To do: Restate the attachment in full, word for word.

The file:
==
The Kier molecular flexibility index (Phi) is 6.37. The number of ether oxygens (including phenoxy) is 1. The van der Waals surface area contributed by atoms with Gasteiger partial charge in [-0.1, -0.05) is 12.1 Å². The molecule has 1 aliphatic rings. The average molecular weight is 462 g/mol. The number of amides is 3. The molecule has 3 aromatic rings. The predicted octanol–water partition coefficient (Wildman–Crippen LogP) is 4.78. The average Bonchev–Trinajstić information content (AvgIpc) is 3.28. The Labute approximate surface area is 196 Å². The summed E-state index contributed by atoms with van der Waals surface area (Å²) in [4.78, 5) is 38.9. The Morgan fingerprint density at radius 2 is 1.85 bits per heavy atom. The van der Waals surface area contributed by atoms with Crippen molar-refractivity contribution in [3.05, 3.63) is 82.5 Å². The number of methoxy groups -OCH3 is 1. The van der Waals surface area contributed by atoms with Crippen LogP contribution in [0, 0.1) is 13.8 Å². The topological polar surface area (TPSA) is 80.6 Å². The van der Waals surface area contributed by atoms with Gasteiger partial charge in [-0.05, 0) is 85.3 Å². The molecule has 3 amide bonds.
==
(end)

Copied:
The Kier molecular flexibility index (Phi) is 6.37. The number of ether oxygens (including phenoxy) is 1. The van der Waals surface area contributed by atoms with Gasteiger partial charge in [-0.1, -0.05) is 12.1 Å². The molecule has 1 aliphatic rings. The average molecular weight is 462 g/mol. The number of amides is 3. The molecule has 3 aromatic rings. The predicted octanol–water partition coefficient (Wildman–Crippen LogP) is 4.78. The average Bonchev–Trinajstić information content (AvgIpc) is 3.28. The Labute approximate surface area is 196 Å². The summed E-state index contributed by atoms with van der Waals surface area (Å²) in [4.78, 5) is 38.9. The Morgan fingerprint density at radius 2 is 1.85 bits per heavy atom. The van der Waals surface area contributed by atoms with Crippen molar-refractivity contribution in [3.05, 3.63) is 82.5 Å². The number of methoxy groups -OCH3 is 1. The van der Waals surface area contributed by atoms with Crippen LogP contribution in [0, 0.1) is 13.8 Å². The topological polar surface area (TPSA) is 80.6 Å². The van der Waals surface area contributed by atoms with Gasteiger partial charge in [-0.05, 0) is 85.3 Å². The molecule has 3 amide bonds.